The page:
Building libtabula on MinGW

Prerequisite: GCC Version

MinGW has a long history of weird bugs that prevent libtabula from working correctly. Always use a recent version of MinGW's GCC package; by preference, the very latest stable version. You can get away with an ancient copy of GCC 3.0.1 on Linux, but not on MinGW.

Prerequisite: C API Development Files for Your DBMS of Choice

libtabula is built atop the C API libraries of multiple DBMSes. It can be built against all of them at once, just one, or some mix.

The easiest and best-supported option currently is the Connector/C package for MySQL. libtabula's build system knows how to find these files in the normal case. If you have a newer version than libtabula knows about, or have installed them in a nonstandard location, see the CMake information below.

Building the Library and Example Programs

libtabula uses the CMake build system. If your system only has the MinGW compiler installed, and nothing else, CMake should find it and use it without help. The standard command sequence is:

c:\> cd c:\wherever\you\unpacked\libtabula
c:\...\libtabula> mkdir build
c:\...\libtabula> cd build
c:\...\libtabula> cmake ..
c:\...\libtabula> make

This assumes you told CMake to put itself into the Windows PATH, and that you don't need to specifiy mingw32-make on your system to get the right version of GNU make.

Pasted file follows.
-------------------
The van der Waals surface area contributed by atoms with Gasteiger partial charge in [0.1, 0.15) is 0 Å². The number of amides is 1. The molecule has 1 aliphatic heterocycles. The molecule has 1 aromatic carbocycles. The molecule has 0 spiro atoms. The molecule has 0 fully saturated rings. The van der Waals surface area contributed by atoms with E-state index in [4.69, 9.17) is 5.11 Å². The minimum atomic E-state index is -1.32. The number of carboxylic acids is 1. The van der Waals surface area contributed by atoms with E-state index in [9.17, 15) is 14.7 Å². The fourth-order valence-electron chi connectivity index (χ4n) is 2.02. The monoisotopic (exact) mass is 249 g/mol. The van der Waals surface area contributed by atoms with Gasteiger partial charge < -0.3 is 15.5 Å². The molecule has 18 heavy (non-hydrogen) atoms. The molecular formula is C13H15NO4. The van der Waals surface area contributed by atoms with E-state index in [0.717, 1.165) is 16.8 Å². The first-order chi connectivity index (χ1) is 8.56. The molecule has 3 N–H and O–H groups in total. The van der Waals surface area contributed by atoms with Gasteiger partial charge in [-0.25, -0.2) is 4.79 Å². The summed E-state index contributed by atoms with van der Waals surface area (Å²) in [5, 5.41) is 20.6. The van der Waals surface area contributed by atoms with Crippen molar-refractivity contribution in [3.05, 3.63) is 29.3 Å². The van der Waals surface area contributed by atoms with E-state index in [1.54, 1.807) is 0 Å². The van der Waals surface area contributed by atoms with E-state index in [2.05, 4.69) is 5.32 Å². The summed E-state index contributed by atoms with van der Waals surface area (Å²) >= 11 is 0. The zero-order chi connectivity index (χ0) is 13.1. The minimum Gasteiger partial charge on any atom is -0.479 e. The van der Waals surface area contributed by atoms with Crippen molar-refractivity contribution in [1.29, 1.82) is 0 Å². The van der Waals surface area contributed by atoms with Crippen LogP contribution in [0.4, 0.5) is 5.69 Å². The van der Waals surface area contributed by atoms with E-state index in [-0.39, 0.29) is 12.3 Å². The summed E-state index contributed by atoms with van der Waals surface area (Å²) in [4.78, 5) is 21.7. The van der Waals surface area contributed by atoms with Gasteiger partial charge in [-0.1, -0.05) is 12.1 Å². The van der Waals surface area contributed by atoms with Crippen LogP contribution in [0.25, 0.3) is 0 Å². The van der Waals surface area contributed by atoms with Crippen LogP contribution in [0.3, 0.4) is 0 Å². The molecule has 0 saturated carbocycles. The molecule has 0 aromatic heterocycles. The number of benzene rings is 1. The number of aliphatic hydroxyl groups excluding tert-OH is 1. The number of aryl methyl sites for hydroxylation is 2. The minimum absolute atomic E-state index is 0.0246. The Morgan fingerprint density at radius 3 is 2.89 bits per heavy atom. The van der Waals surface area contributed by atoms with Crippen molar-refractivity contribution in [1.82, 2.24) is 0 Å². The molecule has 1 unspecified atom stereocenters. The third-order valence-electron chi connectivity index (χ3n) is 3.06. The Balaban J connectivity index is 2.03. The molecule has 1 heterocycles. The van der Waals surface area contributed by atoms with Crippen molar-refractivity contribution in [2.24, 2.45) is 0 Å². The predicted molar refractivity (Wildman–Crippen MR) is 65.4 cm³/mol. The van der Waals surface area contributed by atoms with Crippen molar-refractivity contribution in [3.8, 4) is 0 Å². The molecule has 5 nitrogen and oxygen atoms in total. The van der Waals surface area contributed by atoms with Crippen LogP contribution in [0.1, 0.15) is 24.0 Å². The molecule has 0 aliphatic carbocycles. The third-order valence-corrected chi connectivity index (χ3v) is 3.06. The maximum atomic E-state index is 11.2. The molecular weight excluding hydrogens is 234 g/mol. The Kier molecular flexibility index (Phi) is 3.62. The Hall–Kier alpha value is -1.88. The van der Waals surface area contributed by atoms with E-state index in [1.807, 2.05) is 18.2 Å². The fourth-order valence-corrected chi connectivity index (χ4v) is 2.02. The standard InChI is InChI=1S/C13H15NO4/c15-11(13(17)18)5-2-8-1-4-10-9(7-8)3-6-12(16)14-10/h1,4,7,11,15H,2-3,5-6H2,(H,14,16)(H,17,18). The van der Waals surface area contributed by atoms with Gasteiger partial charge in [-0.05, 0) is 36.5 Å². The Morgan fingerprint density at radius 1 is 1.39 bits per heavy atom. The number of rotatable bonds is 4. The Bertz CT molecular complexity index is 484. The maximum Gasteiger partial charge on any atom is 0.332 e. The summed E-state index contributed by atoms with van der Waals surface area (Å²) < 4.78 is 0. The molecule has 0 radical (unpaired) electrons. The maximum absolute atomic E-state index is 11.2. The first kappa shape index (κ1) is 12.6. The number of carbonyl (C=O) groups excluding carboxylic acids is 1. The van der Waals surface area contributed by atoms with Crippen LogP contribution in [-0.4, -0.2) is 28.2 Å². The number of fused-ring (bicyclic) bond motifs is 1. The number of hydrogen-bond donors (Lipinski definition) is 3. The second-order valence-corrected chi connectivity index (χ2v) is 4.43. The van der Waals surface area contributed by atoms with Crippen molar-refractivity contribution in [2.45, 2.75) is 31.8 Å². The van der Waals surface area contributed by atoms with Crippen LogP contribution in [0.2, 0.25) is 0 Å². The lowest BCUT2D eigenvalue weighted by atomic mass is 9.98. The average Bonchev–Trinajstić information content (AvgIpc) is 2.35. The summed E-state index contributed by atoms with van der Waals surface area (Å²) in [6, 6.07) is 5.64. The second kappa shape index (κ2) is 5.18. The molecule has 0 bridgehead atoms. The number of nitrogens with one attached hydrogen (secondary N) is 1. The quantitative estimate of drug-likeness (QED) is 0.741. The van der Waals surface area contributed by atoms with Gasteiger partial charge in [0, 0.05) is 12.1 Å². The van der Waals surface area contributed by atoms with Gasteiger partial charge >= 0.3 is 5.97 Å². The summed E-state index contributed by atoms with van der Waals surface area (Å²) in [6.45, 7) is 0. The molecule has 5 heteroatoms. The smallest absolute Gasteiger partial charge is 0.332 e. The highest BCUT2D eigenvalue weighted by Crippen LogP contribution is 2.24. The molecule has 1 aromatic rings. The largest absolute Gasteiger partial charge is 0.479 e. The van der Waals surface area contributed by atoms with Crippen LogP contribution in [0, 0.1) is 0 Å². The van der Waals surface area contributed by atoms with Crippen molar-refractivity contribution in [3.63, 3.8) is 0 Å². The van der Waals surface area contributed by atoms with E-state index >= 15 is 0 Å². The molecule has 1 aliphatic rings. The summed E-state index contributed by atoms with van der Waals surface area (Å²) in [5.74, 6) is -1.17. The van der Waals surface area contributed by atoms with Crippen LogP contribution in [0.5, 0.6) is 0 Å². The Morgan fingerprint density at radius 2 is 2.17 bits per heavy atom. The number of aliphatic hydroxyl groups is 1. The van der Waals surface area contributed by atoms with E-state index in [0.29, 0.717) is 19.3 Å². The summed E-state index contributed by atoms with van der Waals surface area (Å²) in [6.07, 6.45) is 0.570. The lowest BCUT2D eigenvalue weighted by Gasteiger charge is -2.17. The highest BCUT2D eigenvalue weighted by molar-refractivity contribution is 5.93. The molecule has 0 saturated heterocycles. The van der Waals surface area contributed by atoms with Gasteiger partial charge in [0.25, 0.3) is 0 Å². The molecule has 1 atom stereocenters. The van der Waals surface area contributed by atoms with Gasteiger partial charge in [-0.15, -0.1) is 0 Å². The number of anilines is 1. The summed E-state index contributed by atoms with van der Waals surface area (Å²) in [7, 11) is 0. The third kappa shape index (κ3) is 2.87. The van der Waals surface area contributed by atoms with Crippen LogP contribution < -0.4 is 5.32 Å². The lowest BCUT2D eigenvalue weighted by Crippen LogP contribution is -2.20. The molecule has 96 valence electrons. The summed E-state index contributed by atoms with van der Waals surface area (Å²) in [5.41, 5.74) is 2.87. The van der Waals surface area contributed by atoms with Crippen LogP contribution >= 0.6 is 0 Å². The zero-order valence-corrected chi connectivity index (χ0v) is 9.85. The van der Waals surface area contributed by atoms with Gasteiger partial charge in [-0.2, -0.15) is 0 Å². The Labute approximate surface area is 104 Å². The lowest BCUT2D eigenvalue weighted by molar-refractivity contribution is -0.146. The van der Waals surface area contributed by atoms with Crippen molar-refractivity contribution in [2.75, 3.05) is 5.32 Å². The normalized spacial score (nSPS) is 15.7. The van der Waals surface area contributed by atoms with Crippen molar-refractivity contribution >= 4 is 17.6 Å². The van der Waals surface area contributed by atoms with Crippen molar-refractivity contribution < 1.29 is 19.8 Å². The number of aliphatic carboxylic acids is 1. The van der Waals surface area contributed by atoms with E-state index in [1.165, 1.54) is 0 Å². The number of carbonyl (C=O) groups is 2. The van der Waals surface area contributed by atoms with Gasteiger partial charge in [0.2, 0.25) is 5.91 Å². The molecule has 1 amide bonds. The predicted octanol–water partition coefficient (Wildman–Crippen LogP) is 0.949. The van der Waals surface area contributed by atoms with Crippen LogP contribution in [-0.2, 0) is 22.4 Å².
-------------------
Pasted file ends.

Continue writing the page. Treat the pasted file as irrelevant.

The CMake build system tries to find your database's C API development files automatically. If it fails, edit the modules/FindMySQL.cmake file, adding the proper include and library directories to the top of the Windows directory lists you find within.

You don't have to create the build subdirectory if you don't want to. If you say cmake . from within the libtabula source tree, CMake and the subsequent make command will create their outputs intermixed with the source files, creating a tangle for you to deal with. Using a separate build directory is simply cleaner. The name of the build directory doesn't matter, and it doesn't have to be underneath the libtabula source root.

If you also have Cygwin or Visual Studio installed, things get a bit trickier.

The native Windows version of CMake uses Visual Studio by preference, if it finds it. To force it to use MinGW, change the cmake .. command above to:

c:\...\libtabula> cmake -G 'MinGW Makefiles` ..

or to:

c:\...\libtabula> cmake -G 'MSYS Makefiles` ..

The correct invocation depends on whether you're using the native Win32 version of GNU make (a.k.a. mingw32-make) from the MinGW project or the MSYS port of GNU make.

(The difference is in which command shell each uses. The native Windows port of GNU make interprets target commands with cmd.exe, while the MSYS port uses the GNU Bash shell, which has a very different syntax. Also, generated commands like "copy" and "ren" must change, in this case to "cp" and "mv".)

If you've got both Cygwin and MinGW installed, or you are using Cygwin with the MinGW cross-compilers, you have similar traps to watch out for: